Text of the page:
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How do you feel about magic in kids' books?
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How do you feel about magic in kids' books?
Never  
 6%  [ 2 ]
It's the best!  
 73%  [ 22 ]
Sometimes appropriate - explanation in the comments  
 20%  [ 6 ]
Total Votes : 30


Rappel




 
 
 
 

Post Thu, Oct 22 2020, 3:06 pm
Another poster recommended this site as a way to preview children's fiction

https://www.kosherbooks.org/book/61343

And it made me think about my stance on magical fantasy. The site reviewers are clearly perfectly fine with it.

For myself, I grew up reading everything I could reach on the library shelves, and fantasy was my favourite. But it made me wish for things which were far away from Judaism. As an adult, I'm not sure that the runaway use of imagination is healthy, and I'm not sure what I'll do when my kids become readers. I intend to provide a lot of fiction and history. Maybe I'm limiting them too much? Maybe I'm too open?

It's a real struggle for me. Literature was/is a huge part of my life. However, I don't think books like, say, The Golden Compass, would teach my children the values I want in their lives, even if I still have fond memories of the book.

What do you do in your household, and why?
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FranticFrummie




 
 
 
 

Post Thu, Oct 22 2020, 3:14 pm
Uncle Moishe does not actually live in your tape player, does he?

I always preview books. I love to read, so it's no trouble for me. I never had a problem with explaining things in age appropriate ways.

As for magic, kids naturally have a vivid imagination. It's just part of the important stage of learning fact from fiction. Trust me, when your kids get to understand the Torah better, you're going to face questions like "Did this really happen?" "How did it happen?" and the ever dreaded question "Is G-d magic?"

When your child's imagination gets away from them, and they start "telling stories" (which to you looks like straight up lying in your face!) you'll need to be prepared to talk to them in terms of facts, fiction, wishful thinking, and imagination.

It's not a sign that your child is about to go OTD. I means that they are highly intelligent and philosophical thinkers.

ETA: I would rather my child read Harry Potter any day, instead of the books that come from PJ Library. Most of them are SO problematical! I have had to throw almost all of them away. I only signed up in the first place because they were offering camp scholarships. It turned out that I ended up having to intercept the mail each month before DD could get ahold of the books.

Skip the scholarship, and find some other way to save a few extra dollars each month.
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amother




Aquamarine
 

Post Thu, Oct 22 2020, 3:22 pm
I love fantasy. I don't understand Rappel why fantasy has worse messages than any other genre?

I keep saying I'm going to write a frum fantasy book. With dragons and mermaids and it all. It's on my bucket list. Even if it doesn't ever make it to a store.
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Rappel




 
 
 
 

Post Thu, Oct 22 2020, 3:30 pm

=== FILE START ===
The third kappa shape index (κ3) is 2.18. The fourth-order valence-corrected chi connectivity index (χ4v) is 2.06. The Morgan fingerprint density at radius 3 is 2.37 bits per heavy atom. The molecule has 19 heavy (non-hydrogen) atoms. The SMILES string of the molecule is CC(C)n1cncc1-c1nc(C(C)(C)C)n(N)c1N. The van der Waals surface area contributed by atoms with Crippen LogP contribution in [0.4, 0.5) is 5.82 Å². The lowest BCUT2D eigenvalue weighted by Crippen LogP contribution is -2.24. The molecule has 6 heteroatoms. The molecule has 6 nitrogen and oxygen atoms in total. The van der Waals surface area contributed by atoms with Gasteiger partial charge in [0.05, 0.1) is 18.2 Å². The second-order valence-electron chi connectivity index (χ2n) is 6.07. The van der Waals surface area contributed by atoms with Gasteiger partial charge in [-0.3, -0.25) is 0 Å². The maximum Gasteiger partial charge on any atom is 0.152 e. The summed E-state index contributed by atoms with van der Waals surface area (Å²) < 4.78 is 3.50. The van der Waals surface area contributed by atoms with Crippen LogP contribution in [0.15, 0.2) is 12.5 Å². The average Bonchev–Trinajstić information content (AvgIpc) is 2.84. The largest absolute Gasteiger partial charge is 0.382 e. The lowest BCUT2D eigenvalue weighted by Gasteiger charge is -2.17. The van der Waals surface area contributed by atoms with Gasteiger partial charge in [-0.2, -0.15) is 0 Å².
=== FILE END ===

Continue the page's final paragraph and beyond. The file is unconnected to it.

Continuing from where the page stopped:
FranticFrummie wrote:
Uncle Moishe does not actually live in your tape player, does he?

I always preview books. I love to read, so it's no trouble for me. I never had a problem with explaining things in age appropriate ways.

As for magic, kids naturally have a vivid imagination. It's just part of the important stage of learning fact from fiction. Trust me, when your kids get to understand the Torah better, you're going to face questions like "Did this really happen?" "How did it happen?" and the ever dreaded question "Is G-d magic?"

When your child's imagination gets away from them, and they start "telling stories" (which to you looks like straight up lying in your face!) you'll need to be prepared to talk to them in terms of facts, fiction, wishful thinking, and imagination.

It's not a sign that your child is about to go OTD. I means that they are highly intelligent and philosophical thinkers.


He kinda does Smile during one of my debates with Hillery, I did some research and found out that the Yalkut Yosef rules that music has been forbidden since the churban. The exceptions are weddings, seudot mitzvah, and songs which praise Hashem, until we rebuild the Beit Hamikdash. So I've been expanding my Jewish repertoire very rapidly.

-----
Imagination isn't the issue. I'm concerned about imagination as the Rambam defines it - where it's so far gone that it's destructive. When it pulls you away from wanting to engage in and invest in your real, wonderful life.

Of course at my kids' ages we have Dr Suess, Giraffes Can't Dance, etc.

But I didn't plan on bringing in books where people take up magic amulets to get spirited through time in order to fight evil sorcerers whom dine on the blood of small animals.

It doesn't add anything to their world -- or does it?

This is all very new to me.

----

And the questions and "stories" are already here Smile my 4 year old DS is asking me daily "what is Hashem?" He's not buying the idea of a non-corporeal, uncreatable, Source of all Creation. It's making for some very challenging discussions! I've never explained all this to a 4 year old before.
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zaq




 
 
 
 

Post Thu, Oct 22 2020, 3:36 pm
ITA with FF. Give kids credit for an ounce of brains. They know it’s make believe. And don’t you wish now and then for a magic wand that would clean the house, cook your meals and do your taxes, or a fairy godmother who would conjure up the perfect simcha dress and matching shoes? Yet you’re not OTD so
why do you think it’ll send your kids on the road straight to perdition?
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amother




Aquamarine
 

Post Thu, Oct 22 2020, 3:36 pm
Rappel wrote:
He kinda does Smile during one of my debates with Hillery, I did some research and found out that the Yalkut Yosef rules that music has been forbidden since the churban. The exceptions are weddings, seudot mitzvah, and songs which praise Hashem, until we rebuild the Beit Hamikdash. So I've been expanding my Jewish repertoire very rapidly.

-----
Imagination isn't the issue. I'm concerned about imagination as the Rambam defines it - where it's so far gone that it's destructive. When it pulls you away from wanting to engage in and invest in your real, wonderful life.

Of course at my kids' ages we have Dr Suess, Giraffes Can't Dance, etc.

But I didn't plan on bringing in books where people take up magic amulets to get spirited through time in order to fight evil sorcerers whom dine on the blood of small animals.

It doesn't add anything to their world -- or does it?